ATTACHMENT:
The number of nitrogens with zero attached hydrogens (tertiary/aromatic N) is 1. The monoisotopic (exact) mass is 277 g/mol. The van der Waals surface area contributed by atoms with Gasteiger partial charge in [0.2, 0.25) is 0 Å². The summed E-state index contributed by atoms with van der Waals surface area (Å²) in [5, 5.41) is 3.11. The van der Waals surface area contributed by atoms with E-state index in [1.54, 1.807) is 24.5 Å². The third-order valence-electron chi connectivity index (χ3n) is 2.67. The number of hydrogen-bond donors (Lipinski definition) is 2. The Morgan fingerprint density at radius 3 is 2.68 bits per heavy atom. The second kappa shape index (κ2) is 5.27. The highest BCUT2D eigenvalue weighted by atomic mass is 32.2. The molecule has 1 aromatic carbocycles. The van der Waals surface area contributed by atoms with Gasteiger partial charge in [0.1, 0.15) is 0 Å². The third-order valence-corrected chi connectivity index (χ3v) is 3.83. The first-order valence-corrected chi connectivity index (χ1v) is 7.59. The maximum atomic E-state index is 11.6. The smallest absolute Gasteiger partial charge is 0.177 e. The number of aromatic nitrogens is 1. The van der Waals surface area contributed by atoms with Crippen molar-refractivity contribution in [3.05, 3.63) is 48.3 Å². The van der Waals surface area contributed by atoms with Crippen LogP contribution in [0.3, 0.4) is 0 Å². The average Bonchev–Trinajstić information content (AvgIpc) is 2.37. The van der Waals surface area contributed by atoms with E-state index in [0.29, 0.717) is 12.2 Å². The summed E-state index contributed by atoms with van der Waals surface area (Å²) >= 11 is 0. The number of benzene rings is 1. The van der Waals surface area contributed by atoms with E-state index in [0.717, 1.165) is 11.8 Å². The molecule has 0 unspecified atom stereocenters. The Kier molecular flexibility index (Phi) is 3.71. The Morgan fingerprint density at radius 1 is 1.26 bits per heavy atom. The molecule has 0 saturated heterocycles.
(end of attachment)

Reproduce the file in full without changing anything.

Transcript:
The number of nitrogens with zero attached hydrogens (tertiary/aromatic N) is 1. The monoisotopic (exact) mass is 277 g/mol. The van der Waals surface area contributed by atoms with Gasteiger partial charge in [0.2, 0.25) is 0 Å². The summed E-state index contributed by atoms with van der Waals surface area (Å²) in [5, 5.41) is 3.11. The van der Waals surface area contributed by atoms with E-state index in [1.54, 1.807) is 24.5 Å². The third-order valence-electron chi connectivity index (χ3n) is 2.67. The number of hydrogen-bond donors (Lipinski definition) is 2. The Morgan fingerprint density at radius 3 is 2.68 bits per heavy atom. The second kappa shape index (κ2) is 5.27. The highest BCUT2D eigenvalue weighted by atomic mass is 32.2. The molecule has 1 aromatic carbocycles. The van der Waals surface area contributed by atoms with Gasteiger partial charge in [0.1, 0.15) is 0 Å². The third-order valence-corrected chi connectivity index (χ3v) is 3.83. The first-order valence-corrected chi connectivity index (χ1v) is 7.59. The maximum atomic E-state index is 11.6. The smallest absolute Gasteiger partial charge is 0.177 e. The number of aromatic nitrogens is 1. The van der Waals surface area contributed by atoms with Crippen molar-refractivity contribution in [3.05, 3.63) is 48.3 Å². The van der Waals surface area contributed by atoms with Crippen LogP contribution in [0.3, 0.4) is 0 Å². The average Bonchev–Trinajstić information content (AvgIpc) is 2.37. The van der Waals surface area contributed by atoms with E-state index in [0.29, 0.717) is 12.2 Å². The summed E-state index contributed by atoms with van der Waals surface area (Å²) >= 11 is 0. The number of benzene rings is 1. The van der Waals surface area contributed by atoms with E-state index in [0.717, 1.165) is 11.8 Å². The molecule has 0 unspecified atom stereocenters. The Kier molecular flexibility index (Phi) is 3.71. The Morgan fingerprint density at radius 1 is 1.26 bits per heavy atom. The molecule has 0 saturated heterocycles.